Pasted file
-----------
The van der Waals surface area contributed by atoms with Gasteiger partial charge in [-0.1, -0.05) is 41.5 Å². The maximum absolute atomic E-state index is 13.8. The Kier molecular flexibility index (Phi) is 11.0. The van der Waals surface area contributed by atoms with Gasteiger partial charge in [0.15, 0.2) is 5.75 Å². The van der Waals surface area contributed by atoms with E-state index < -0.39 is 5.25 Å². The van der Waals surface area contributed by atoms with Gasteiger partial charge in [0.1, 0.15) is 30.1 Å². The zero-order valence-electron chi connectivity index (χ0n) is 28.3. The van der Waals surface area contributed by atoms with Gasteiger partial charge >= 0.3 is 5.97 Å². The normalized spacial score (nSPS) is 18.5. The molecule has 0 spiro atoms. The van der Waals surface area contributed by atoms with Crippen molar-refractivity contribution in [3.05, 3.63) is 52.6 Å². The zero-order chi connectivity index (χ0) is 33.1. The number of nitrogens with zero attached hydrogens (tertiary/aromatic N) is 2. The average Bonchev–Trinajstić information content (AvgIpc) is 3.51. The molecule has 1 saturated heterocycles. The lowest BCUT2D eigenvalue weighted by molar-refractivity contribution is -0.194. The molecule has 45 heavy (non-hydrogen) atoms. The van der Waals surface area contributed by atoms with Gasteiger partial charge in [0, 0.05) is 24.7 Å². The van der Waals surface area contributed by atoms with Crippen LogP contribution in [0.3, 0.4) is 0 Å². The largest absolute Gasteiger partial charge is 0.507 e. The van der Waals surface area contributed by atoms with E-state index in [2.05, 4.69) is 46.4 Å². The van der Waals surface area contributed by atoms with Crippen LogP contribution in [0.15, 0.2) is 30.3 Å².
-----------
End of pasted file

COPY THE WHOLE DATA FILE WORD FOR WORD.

The van der Waals surface area contributed by atoms with Gasteiger partial charge in [-0.1, -0.05) is 41.5 Å². The maximum absolute atomic E-state index is 13.8. The Kier molecular flexibility index (Phi) is 11.0. The van der Waals surface area contributed by atoms with Gasteiger partial charge in [0.15, 0.2) is 5.75 Å². The van der Waals surface area contributed by atoms with E-state index < -0.39 is 5.25 Å². The van der Waals surface area contributed by atoms with Gasteiger partial charge in [0.1, 0.15) is 30.1 Å². The zero-order valence-electron chi connectivity index (χ0n) is 28.3. The van der Waals surface area contributed by atoms with Gasteiger partial charge >= 0.3 is 5.97 Å². The normalized spacial score (nSPS) is 18.5. The molecule has 0 spiro atoms. The van der Waals surface area contributed by atoms with Crippen molar-refractivity contribution in [3.05, 3.63) is 52.6 Å². The zero-order chi connectivity index (χ0) is 33.1. The number of nitrogens with zero attached hydrogens (tertiary/aromatic N) is 2. The average Bonchev–Trinajstić information content (AvgIpc) is 3.51. The molecule has 1 saturated heterocycles. The lowest BCUT2D eigenvalue weighted by molar-refractivity contribution is -0.194. The molecule has 45 heavy (non-hydrogen) atoms. The van der Waals surface area contributed by atoms with Gasteiger partial charge in [0, 0.05) is 24.7 Å². The van der Waals surface area contributed by atoms with Crippen LogP contribution in [0.3, 0.4) is 0 Å². The largest absolute Gasteiger partial charge is 0.507 e. The van der Waals surface area contributed by atoms with E-state index in [2.05, 4.69) is 46.4 Å². The van der Waals surface area contributed by atoms with Crippen LogP contribution in [0.15, 0.2) is 30.3 Å².